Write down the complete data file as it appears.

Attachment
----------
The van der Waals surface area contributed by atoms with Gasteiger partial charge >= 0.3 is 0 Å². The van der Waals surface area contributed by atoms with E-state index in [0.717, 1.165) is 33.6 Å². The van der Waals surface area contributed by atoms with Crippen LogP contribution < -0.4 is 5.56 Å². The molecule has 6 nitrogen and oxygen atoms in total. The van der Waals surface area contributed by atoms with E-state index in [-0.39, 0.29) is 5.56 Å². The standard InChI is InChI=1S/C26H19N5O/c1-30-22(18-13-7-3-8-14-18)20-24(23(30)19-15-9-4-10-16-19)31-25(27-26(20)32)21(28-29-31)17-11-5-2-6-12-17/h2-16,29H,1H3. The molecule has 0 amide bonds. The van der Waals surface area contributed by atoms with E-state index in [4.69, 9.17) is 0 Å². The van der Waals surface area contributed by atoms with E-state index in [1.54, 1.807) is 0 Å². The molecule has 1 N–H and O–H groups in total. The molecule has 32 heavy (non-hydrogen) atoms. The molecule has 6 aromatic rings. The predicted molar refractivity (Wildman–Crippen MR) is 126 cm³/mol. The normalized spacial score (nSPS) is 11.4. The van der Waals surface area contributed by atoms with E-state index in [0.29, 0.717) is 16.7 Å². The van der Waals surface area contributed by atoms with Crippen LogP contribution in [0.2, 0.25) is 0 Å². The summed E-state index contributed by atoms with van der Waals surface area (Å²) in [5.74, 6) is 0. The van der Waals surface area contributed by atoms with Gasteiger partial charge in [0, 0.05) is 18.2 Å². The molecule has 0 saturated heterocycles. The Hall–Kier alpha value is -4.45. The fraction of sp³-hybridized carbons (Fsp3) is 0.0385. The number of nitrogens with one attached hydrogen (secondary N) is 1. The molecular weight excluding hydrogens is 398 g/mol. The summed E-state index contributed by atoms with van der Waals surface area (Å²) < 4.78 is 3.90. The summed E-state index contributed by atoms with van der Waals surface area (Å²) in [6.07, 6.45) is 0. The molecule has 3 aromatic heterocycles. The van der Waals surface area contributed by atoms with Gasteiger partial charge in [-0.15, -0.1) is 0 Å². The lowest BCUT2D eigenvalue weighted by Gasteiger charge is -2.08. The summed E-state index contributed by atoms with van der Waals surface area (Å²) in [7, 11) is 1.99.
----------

The van der Waals surface area contributed by atoms with Gasteiger partial charge >= 0.3 is 0 Å². The van der Waals surface area contributed by atoms with E-state index in [0.717, 1.165) is 33.6 Å². The van der Waals surface area contributed by atoms with Crippen LogP contribution < -0.4 is 5.56 Å². The molecule has 6 nitrogen and oxygen atoms in total. The van der Waals surface area contributed by atoms with E-state index in [-0.39, 0.29) is 5.56 Å². The standard InChI is InChI=1S/C26H19N5O/c1-30-22(18-13-7-3-8-14-18)20-24(23(30)19-15-9-4-10-16-19)31-25(27-26(20)32)21(28-29-31)17-11-5-2-6-12-17/h2-16,29H,1H3. The molecule has 0 amide bonds. The van der Waals surface area contributed by atoms with E-state index in [4.69, 9.17) is 0 Å². The van der Waals surface area contributed by atoms with E-state index in [1.54, 1.807) is 0 Å². The molecule has 1 N–H and O–H groups in total. The molecule has 32 heavy (non-hydrogen) atoms. The molecule has 6 aromatic rings. The predicted molar refractivity (Wildman–Crippen MR) is 126 cm³/mol. The normalized spacial score (nSPS) is 11.4. The van der Waals surface area contributed by atoms with E-state index in [0.29, 0.717) is 16.7 Å². The van der Waals surface area contributed by atoms with Crippen LogP contribution in [0.2, 0.25) is 0 Å². The summed E-state index contributed by atoms with van der Waals surface area (Å²) in [5.74, 6) is 0. The van der Waals surface area contributed by atoms with Gasteiger partial charge in [0, 0.05) is 18.2 Å². The molecule has 0 saturated heterocycles. The Hall–Kier alpha value is -4.45. The fraction of sp³-hybridized carbons (Fsp3) is 0.0385. The number of nitrogens with one attached hydrogen (secondary N) is 1. The molecular weight excluding hydrogens is 398 g/mol. The summed E-state index contributed by atoms with van der Waals surface area (Å²) < 4.78 is 3.90. The summed E-state index contributed by atoms with van der Waals surface area (Å²) in [6.07, 6.45) is 0. The molecule has 3 aromatic heterocycles. The van der Waals surface area contributed by atoms with Gasteiger partial charge in [-0.15, -0.1) is 0 Å². The lowest BCUT2D eigenvalue weighted by Gasteiger charge is -2.08. The summed E-state index contributed by atoms with van der Waals surface area (Å²) in [7, 11) is 1.99.